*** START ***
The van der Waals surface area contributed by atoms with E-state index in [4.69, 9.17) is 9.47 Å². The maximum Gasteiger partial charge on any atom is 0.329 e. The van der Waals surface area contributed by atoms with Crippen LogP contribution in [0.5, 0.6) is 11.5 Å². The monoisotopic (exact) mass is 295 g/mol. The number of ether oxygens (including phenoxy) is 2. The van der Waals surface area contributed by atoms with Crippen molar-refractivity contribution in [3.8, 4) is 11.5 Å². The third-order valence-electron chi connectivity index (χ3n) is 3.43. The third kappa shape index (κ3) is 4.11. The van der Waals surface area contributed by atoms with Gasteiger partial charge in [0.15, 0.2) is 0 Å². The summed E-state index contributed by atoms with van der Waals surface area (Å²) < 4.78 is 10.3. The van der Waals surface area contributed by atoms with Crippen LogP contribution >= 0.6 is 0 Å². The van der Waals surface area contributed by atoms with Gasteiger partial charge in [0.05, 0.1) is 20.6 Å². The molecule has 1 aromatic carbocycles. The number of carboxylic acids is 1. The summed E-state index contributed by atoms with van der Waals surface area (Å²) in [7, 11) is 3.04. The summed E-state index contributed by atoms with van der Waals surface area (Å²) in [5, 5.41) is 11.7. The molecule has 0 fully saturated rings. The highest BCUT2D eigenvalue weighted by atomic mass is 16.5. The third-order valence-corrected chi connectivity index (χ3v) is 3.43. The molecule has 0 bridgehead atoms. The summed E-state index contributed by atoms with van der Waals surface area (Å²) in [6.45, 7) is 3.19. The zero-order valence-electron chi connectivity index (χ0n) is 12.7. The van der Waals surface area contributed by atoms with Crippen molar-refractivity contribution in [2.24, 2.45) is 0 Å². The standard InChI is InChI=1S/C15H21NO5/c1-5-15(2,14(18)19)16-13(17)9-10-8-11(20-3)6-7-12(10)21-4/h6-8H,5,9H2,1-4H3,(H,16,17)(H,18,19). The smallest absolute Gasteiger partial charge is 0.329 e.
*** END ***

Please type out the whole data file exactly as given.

The van der Waals surface area contributed by atoms with E-state index in [4.69, 9.17) is 9.47 Å². The maximum Gasteiger partial charge on any atom is 0.329 e. The van der Waals surface area contributed by atoms with Crippen LogP contribution in [0.5, 0.6) is 11.5 Å². The monoisotopic (exact) mass is 295 g/mol. The number of ether oxygens (including phenoxy) is 2. The van der Waals surface area contributed by atoms with Crippen molar-refractivity contribution in [3.8, 4) is 11.5 Å². The third-order valence-electron chi connectivity index (χ3n) is 3.43. The third kappa shape index (κ3) is 4.11. The van der Waals surface area contributed by atoms with Gasteiger partial charge in [0.15, 0.2) is 0 Å². The summed E-state index contributed by atoms with van der Waals surface area (Å²) < 4.78 is 10.3. The van der Waals surface area contributed by atoms with Crippen LogP contribution >= 0.6 is 0 Å². The van der Waals surface area contributed by atoms with Gasteiger partial charge in [0.05, 0.1) is 20.6 Å². The molecule has 1 aromatic carbocycles. The number of carboxylic acids is 1. The summed E-state index contributed by atoms with van der Waals surface area (Å²) in [7, 11) is 3.04. The summed E-state index contributed by atoms with van der Waals surface area (Å²) in [5, 5.41) is 11.7. The molecule has 0 fully saturated rings. The highest BCUT2D eigenvalue weighted by atomic mass is 16.5. The third-order valence-corrected chi connectivity index (χ3v) is 3.43. The molecule has 0 bridgehead atoms. The summed E-state index contributed by atoms with van der Waals surface area (Å²) in [6.45, 7) is 3.19. The zero-order valence-electron chi connectivity index (χ0n) is 12.7. The van der Waals surface area contributed by atoms with Crippen molar-refractivity contribution in [2.24, 2.45) is 0 Å². The standard InChI is InChI=1S/C15H21NO5/c1-5-15(2,14(18)19)16-13(17)9-10-8-11(20-3)6-7-12(10)21-4/h6-8H,5,9H2,1-4H3,(H,16,17)(H,18,19). The smallest absolute Gasteiger partial charge is 0.329 e.